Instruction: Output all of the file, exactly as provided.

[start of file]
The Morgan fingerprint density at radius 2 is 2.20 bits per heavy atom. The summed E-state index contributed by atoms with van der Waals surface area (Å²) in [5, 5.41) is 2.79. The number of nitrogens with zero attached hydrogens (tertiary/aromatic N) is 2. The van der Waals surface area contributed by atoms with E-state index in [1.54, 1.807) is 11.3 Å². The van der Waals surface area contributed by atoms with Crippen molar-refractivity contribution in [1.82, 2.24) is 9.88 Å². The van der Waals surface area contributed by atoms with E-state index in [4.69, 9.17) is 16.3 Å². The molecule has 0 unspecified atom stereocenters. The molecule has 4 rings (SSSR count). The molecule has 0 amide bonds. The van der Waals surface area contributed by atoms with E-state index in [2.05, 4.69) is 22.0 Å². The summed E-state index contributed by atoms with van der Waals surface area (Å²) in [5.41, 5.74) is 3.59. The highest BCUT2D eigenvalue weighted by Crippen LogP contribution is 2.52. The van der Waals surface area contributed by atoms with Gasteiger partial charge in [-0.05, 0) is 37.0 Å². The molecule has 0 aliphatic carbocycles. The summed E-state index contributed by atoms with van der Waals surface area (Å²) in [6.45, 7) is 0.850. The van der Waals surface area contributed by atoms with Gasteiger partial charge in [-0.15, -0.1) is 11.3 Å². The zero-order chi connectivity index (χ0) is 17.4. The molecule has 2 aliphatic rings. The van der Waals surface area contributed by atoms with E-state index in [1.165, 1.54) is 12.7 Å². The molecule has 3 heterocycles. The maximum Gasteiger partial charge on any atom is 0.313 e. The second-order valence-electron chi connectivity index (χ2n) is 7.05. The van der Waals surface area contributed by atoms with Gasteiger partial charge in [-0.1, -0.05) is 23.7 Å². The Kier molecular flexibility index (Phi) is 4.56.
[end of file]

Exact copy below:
The Morgan fingerprint density at radius 2 is 2.20 bits per heavy atom. The summed E-state index contributed by atoms with van der Waals surface area (Å²) in [5, 5.41) is 2.79. The number of nitrogens with zero attached hydrogens (tertiary/aromatic N) is 2. The van der Waals surface area contributed by atoms with E-state index in [1.54, 1.807) is 11.3 Å². The van der Waals surface area contributed by atoms with Crippen molar-refractivity contribution in [1.82, 2.24) is 9.88 Å². The van der Waals surface area contributed by atoms with E-state index in [4.69, 9.17) is 16.3 Å². The molecule has 0 unspecified atom stereocenters. The molecule has 4 rings (SSSR count). The molecule has 0 amide bonds. The van der Waals surface area contributed by atoms with E-state index in [2.05, 4.69) is 22.0 Å². The summed E-state index contributed by atoms with van der Waals surface area (Å²) in [5.41, 5.74) is 3.59. The highest BCUT2D eigenvalue weighted by Crippen LogP contribution is 2.52. The van der Waals surface area contributed by atoms with Gasteiger partial charge in [-0.05, 0) is 37.0 Å². The molecule has 0 aliphatic carbocycles. The summed E-state index contributed by atoms with van der Waals surface area (Å²) in [6.45, 7) is 0.850. The van der Waals surface area contributed by atoms with Gasteiger partial charge in [-0.15, -0.1) is 11.3 Å². The zero-order chi connectivity index (χ0) is 17.4. The molecule has 2 aliphatic rings. The van der Waals surface area contributed by atoms with E-state index in [1.165, 1.54) is 12.7 Å². The molecule has 3 heterocycles. The maximum Gasteiger partial charge on any atom is 0.313 e. The second-order valence-electron chi connectivity index (χ2n) is 7.05. The van der Waals surface area contributed by atoms with Gasteiger partial charge in [-0.1, -0.05) is 23.7 Å². The Kier molecular flexibility index (Phi) is 4.56.